Overheating laptop

If your laptop is more than two years old, chances are that the keyboard surface often gets unbearably hot that you’ve already caught yourself sliding your hands away just to cool them down before they go a-tapping again. Setting your computer on your lap is also no longer an option.

Overheating laptop

This does not necessarily mean that it’s time to drain your wallet and get yourself another computer. Address the problem of your overheating laptop. It might not only prolong the life of your computer but also make your computer function more efficiently.

Here are some tips on how to maintain an overheating laptop.

Dust Buildup

Do you remember the vents at the bottom and the back or side of your laptop? Have you noticed the whirring near those parts of your computer and the host gusts of air that blow out?

If your computer frequents a dusty environment, your overheating problem might be a simple problem of dust build up. The vents of your laptop might be blocked by thick layers of dust that keep the hot air trapped inside your machine.

You can bring your laptop to the service center of your computer vendor and ask them to clear these up for you.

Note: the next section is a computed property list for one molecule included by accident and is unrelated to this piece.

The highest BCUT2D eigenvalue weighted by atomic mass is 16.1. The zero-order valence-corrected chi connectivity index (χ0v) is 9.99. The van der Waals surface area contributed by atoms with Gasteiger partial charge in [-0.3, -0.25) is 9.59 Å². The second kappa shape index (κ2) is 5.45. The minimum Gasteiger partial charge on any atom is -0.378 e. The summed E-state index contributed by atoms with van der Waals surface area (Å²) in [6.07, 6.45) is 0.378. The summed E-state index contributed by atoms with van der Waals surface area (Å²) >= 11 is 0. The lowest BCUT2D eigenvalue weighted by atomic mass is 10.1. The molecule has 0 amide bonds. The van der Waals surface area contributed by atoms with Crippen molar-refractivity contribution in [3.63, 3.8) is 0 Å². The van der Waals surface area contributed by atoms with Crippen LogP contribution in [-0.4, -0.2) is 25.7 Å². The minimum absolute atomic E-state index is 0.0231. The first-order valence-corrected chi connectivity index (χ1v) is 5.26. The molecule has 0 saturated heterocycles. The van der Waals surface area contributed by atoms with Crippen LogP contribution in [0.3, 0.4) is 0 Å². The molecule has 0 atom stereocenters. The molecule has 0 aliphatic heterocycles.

If you are handy with your computer and are not worried about voiding your warranty, you can consider opening up your laptop and getting rid of the dust yourself. This HowToGeek article recommends against using a vacuum cleaner and suggests how to get rid of the dust.

Degraded Thermal Compound

Whenever your laptop is running, the central processing unit (CPU) and the graphics processing unit (GPU) of your computer heat up so much that your laptop actually has an entire system inside dedicated to cooling these down.

Intuitively, we know that a laptop has a fan that facilitates heat transfer by almost continuously pulling cool air in and blowing heated air out. But this alone can only do so much.

CPUs and GPUs are very small components, and on their own they would have very little direct contact with air which is what can be blown out. In order to increase the surface area that is in direct contact with air, computers (and a lot of other electronics, in fact) have heat sinks that improve the dissipation of heat that will be further helped by the fan.

But yet again, in order to optimize the transfer of heat from the CPU and the GPU to the heat sink, heat sinks are usually attached to these using specialized highly efficient thermal compounds.

If your computer didn’t come with high quality thermal compound like mine didn’t, it could have been degraded or completely burnt through the years.

Thermal compounds come very cheap that, whenever I have to open up computers in my household to hunt down dust bunnies near the vents, I make it a point to just replace the thermal compound as well.

You can bring your laptop to the service center of your computer vendor and ask them to replace the thermal compound for you.

If you are handy with your computer and are not worried about voiding your warranty, you can consider getting some replacement thermal compound, opening up your laptop, and replacing this yourself.

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